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Oil vs Latex Paint Types

White paint being poured in red paint pan.
When choosing an appropriate paint, most people assume that selecting a paint color is all they need to get the project going. However, in reality, picking a color shade comes second to a more important decision. Picking the right paint type for your particular paint job.

As it stands, there are the two main types of paint competing out there: latex and oil based. They both do the same function of painting walls. But each one's unique features make them ideal for different projects and you should take those into consideration.

In this article, we will compare the qualities of both types of paints. Understanding their differences will help you decide which is the perfect choice for your painting project.

Don't want to deal with the details? Contact us at Painter Bros for your free project estimate!

When to Use Latex Paints

Initially named after its rubber-based components, Latex paint remains a popular choice for professional and at home painters. They are what most people have in mind when they think of house paint. Modern formulas are now mostly water-based paint, utilizing polymers and polyvinyl acetate as binders.

Latex paints are perhaps the most common paints you’ll find in stores today. The good thing about this kind of paint is that it dries quickly and is generally easy to work with. It also comes in several different finishes such as gloss, semi-gloss, and high gloss.

This makes it good for painting small areas like residential properties. They emit fewer odors, are not flammable, and easier to clean up with water. This makes them ideal for interior painting.

As it stands, water-based latex paints are pretty effective for most painting surfaces. Such as drywall and plaster, stucco, porch floors, and siding (fiber cement, aluminum). All you need is to properly prep the material you plan on painting. Need painting tips on how to properly prep different surfaces?

Check out our article on Crafting the Perfect Canvas!

Latex paints are especially good for interior walls. Because this type of paint is resistant to yellowing, it helps preserve your hard work against fading. Although oil-based paints are more durable, a high-quality latex paint should hold up pretty well. They are especially flexible, which makes them resistant to cracking and chipping.

This type of paint is also perfect for high traffic areas such as hallways and living rooms. Latex paint is extremely resistant to dirt and grim, often only needing a wipe of mild soap and water to keep clean. No need to spend all day scrubbing at stains left behind from everyday life.

The downside to latex paint is the short time you can manipulate it before it sets. Otherwise known as it's open time. Water-based paints dry quickly when exposed to outside air, which can result in visible brush marks. Latex paint is also relatively less durable than oil-based paints on certain surfaces such as wood and metal.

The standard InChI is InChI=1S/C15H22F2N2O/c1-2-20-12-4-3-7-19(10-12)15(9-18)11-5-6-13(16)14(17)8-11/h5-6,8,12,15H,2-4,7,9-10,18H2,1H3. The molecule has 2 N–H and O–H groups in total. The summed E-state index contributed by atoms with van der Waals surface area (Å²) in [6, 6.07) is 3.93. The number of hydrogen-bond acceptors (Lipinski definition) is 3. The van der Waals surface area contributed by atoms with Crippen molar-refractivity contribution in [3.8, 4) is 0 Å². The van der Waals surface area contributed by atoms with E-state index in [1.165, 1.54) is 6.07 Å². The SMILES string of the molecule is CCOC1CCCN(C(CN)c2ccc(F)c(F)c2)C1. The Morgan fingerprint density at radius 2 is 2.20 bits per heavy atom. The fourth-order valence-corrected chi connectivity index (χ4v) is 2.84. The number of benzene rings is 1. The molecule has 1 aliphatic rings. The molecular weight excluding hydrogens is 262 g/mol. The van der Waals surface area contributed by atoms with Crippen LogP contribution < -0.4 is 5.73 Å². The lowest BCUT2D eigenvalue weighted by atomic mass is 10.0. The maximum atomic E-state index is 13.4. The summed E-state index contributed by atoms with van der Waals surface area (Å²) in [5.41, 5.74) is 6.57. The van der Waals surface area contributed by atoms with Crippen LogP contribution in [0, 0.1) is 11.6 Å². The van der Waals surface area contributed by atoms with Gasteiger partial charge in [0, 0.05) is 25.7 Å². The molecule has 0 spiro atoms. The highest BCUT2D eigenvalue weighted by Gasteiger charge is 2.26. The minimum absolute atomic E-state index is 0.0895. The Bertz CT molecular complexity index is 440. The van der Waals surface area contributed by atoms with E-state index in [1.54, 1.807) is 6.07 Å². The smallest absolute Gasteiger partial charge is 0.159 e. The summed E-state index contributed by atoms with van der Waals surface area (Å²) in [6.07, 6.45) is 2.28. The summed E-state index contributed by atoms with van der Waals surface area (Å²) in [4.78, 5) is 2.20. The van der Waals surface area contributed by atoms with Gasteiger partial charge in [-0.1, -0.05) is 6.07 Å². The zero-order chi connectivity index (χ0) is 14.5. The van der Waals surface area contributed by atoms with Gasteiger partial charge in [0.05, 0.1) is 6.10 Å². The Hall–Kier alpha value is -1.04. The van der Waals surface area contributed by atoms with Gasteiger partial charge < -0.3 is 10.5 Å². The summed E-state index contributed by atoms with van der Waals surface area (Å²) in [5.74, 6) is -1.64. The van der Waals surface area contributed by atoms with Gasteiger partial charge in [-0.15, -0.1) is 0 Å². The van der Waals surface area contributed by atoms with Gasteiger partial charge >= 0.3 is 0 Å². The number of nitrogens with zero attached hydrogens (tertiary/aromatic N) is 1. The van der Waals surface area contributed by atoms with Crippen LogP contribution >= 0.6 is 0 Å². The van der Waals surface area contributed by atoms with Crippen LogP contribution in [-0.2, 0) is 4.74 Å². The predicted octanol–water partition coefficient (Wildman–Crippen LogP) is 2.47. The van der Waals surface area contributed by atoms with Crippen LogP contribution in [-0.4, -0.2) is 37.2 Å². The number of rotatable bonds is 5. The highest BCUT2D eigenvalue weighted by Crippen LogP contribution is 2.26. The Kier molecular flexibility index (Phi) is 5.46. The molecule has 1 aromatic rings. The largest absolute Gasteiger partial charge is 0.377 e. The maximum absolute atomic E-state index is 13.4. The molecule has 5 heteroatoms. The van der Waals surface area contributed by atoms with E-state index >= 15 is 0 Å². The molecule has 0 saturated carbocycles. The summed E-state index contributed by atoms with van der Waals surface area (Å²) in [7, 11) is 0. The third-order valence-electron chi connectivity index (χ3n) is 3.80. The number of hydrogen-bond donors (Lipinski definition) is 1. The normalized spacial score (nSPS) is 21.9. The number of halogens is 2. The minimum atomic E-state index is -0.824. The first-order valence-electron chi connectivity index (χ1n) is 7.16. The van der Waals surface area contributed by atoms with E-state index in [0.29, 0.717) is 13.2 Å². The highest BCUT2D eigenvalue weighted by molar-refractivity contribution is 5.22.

When to Use Oil-Based Paint

Historically, oil-based paint was the only available kind of paint used by people everywhere. Usually, local painters would mix the paint on sight, adding linseed oil, some colorant, whiting, and driers. Eventually, by the 1900s, the paints were more standardized.

They became a favorite for painters everywhere because they resulted in a durable finish that survived harsh conditions. This made them ideal exterior paints. But because of modern air-quality rules and more regulations, oil-based paints are harder to find now.

Thanks to modern developments, oil-based paints are safer to use while still having the perks of the old formulas. They still offer superior durability, better adhesion to rough surfaces, and one-coat hiding capabilities. They have greater leveling and glow, resulting in a smooth finish. They are also more resistance to wear and tear once the curing is complete.

For these reasons, oil-based paints are good for painting areas like doors and windows. The paint is less likely to peel and can help prevent rust on metal surfaces. Since they dry slowly, you can use them more easily with exterior painting projects without showing brush marks.

You also want to lean more towards oil-based primers when repainting old walls. This is because they have better bonding capabilities. They also blend well with other compounds like latex and milk paint that someone might have applied to the wall earlier.

The downside to oil-based paints is that they have stronger odors. They also tend to yellow with age, will need a solvent to clean up, and are thicker, thus harder to spread. In fact, they can take days or weeks to dry, as opposed to latex paints which dry in seconds.


So overall, both oil-based and latex-based paints have their own perks depending on your project's needs. Oil-based paints excel in durability and finish, while latex paints boast ease of use and environmental benefits. In the end, the best choice depends on things like the type of surface, how you like to apply paint, and what's good for the environment. Knowing these differences helps you choose the right paint for a perfect finish on your project.

At Painter Bros, we deal with all things paint. We boast a team of skilled experts who can offer the painting advice and service you need. If you have any queries, feel free to call (844) 509-2313 and speak with a Painter Bros professional today.


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